A Detailed Look at the Patek Philippe 10 Day Tourbillon Ref. 5101P

The 10 Day Tourbillon ref. 5101P is another grande complication from Patek that embodies this mastery of haute horlogerie.

Patek Philippe is a grand old house with a phenomenal history in complications. Today it still remains one of the top complications maisons, even though I find it’s entry to mid level watches, like the Nautilus or even the not so mid level 5131 cloisonne world time, expensive for what they are. But at the top end of the complications spectrum, Patek movements have a flair that competitors lack. They just have that special something, like the spectacular ‘octopus’ wheel on the 5016 grande complication, that is perhaps reflective of the brand’s institutional memory and heritage (or maybe it’s just the Sterns).

The 10 Day Tourbillon ref. 5101P is another grande complication from Patek that embodies this mastery of haute horlogerie. The finishing is of course spectacular, no doubt about that as these photos demonstrate. Like the octopus wheel on the 5016, the 5101 has wonderful details in its finishing that need to be seen up close. Specifically, it’s the four sharp points at the end of the black polished tourbillon bridge that prove why this is one of the most magnificent tourbillon watches today.

Notice the rounded bars of the tourbillon bridge as well as the superb finishing of the tourbillon cage

This is an early 5101P and it still has the Geneva Seal. There is no tangible difference between the Geneva Seal and Patek Philippe Seal watches but I prefer the Geneva Seal.

The most beautiful detail

An obvious rival is the Laurent Ferrier Galet Classic Tourbillon. Impeccably finished as it is, the Galet Classic lacks the little extra finesse of the Patek in my humble opinion.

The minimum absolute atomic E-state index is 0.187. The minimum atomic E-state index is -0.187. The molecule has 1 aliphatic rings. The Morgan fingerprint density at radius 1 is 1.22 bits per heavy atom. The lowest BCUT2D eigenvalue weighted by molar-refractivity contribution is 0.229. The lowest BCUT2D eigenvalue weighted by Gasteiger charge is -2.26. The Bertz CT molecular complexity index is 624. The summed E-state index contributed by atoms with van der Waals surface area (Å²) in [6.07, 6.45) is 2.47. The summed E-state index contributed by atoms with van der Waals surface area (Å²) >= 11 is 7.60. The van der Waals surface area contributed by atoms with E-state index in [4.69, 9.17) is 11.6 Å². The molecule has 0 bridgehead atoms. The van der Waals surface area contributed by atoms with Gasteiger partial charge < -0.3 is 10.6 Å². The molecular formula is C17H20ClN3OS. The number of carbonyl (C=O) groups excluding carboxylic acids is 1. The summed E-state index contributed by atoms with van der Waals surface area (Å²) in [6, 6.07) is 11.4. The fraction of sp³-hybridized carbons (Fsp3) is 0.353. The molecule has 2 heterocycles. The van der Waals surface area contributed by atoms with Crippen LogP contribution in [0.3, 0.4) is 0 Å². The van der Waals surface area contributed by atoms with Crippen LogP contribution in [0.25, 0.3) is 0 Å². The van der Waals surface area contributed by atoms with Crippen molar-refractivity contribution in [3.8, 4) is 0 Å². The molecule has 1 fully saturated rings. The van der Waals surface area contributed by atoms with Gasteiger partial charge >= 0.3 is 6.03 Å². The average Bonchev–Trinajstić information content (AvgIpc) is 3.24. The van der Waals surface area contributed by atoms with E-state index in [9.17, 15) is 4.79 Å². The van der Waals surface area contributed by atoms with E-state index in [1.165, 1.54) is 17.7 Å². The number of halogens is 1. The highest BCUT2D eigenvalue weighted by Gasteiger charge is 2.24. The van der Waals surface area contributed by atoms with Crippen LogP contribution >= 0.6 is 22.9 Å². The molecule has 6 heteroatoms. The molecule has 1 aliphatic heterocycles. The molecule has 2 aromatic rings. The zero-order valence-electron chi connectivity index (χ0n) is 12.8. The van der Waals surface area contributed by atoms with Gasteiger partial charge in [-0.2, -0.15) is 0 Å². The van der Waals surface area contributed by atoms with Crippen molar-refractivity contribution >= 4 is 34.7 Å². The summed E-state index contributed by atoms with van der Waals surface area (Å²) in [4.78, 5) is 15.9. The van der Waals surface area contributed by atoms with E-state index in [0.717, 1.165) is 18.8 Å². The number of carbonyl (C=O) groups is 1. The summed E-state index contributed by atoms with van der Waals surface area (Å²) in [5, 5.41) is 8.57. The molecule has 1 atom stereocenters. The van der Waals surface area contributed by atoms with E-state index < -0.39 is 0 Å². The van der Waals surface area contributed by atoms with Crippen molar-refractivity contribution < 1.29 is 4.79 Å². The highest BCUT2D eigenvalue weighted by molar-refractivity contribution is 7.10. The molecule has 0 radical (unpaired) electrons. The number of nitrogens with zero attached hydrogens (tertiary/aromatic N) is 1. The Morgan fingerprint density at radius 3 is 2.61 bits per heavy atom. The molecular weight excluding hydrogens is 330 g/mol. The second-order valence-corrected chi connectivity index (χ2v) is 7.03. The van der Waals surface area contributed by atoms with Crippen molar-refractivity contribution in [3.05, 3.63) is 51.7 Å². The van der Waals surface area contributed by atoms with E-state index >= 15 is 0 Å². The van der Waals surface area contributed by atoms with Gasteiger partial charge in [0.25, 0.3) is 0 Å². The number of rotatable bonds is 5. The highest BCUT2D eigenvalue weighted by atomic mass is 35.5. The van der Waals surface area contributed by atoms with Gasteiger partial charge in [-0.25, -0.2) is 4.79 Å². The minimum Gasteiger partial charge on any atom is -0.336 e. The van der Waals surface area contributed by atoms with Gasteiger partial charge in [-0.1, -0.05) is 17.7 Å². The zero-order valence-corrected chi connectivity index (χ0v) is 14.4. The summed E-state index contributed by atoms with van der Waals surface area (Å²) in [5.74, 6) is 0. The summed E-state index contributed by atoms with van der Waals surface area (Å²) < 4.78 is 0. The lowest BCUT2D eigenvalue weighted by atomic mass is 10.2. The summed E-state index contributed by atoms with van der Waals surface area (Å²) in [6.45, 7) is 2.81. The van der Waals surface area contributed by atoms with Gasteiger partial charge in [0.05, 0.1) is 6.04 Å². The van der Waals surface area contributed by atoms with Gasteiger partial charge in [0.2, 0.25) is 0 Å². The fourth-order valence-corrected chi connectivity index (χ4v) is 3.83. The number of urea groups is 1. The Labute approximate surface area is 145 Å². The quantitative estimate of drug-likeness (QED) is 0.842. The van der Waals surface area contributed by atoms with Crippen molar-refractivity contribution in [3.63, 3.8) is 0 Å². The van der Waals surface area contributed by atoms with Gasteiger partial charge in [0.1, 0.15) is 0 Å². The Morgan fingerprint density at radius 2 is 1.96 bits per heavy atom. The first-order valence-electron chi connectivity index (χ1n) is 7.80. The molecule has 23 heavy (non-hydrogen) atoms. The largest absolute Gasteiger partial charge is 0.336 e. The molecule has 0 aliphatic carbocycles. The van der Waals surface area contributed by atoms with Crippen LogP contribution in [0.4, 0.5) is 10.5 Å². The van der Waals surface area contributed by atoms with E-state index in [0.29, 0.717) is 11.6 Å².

Notice all visible jewels are in pressed, gold chatons
The movement style, symmetry and layout are reminiscent of Patek tourbillon wristwatches made for Observatory trials like the ref. 3834
The adjustable weights of the Gyromax balance wheel

Historically Patek Philippe was also a first mover with this watch. It was unveiled in 2003, just before the long, painful slide downwards of the tourbillon as a true high complication. Not only is it a tourbillon but it also has a 10 day power reserve, which is unusual back then. Aesthetically I love this watch as well. The long and sleek case is distinctively Art Deco, with its stepped sides. It reminds me of the Chrysler Building, one of the most beautiful structures in the world.

This platinum model pictured with the salmon dial, with blackened gold hands and indices (which unfortunately often discolour), was the first version launched and is now discontinued. It has been replaced with a less attractive yellow gold model with a lacquered enamel dial.

The dark patch on the dial at eight o’clock is a reflection and not a stain, but the seconds hand is discoloured as is common with blackened gold

Enjoy the rest of the photos below. Note that this watch pictured has been worn extensively by the owner, so it does show wear and tear (and probably a need for servicing). – SJX

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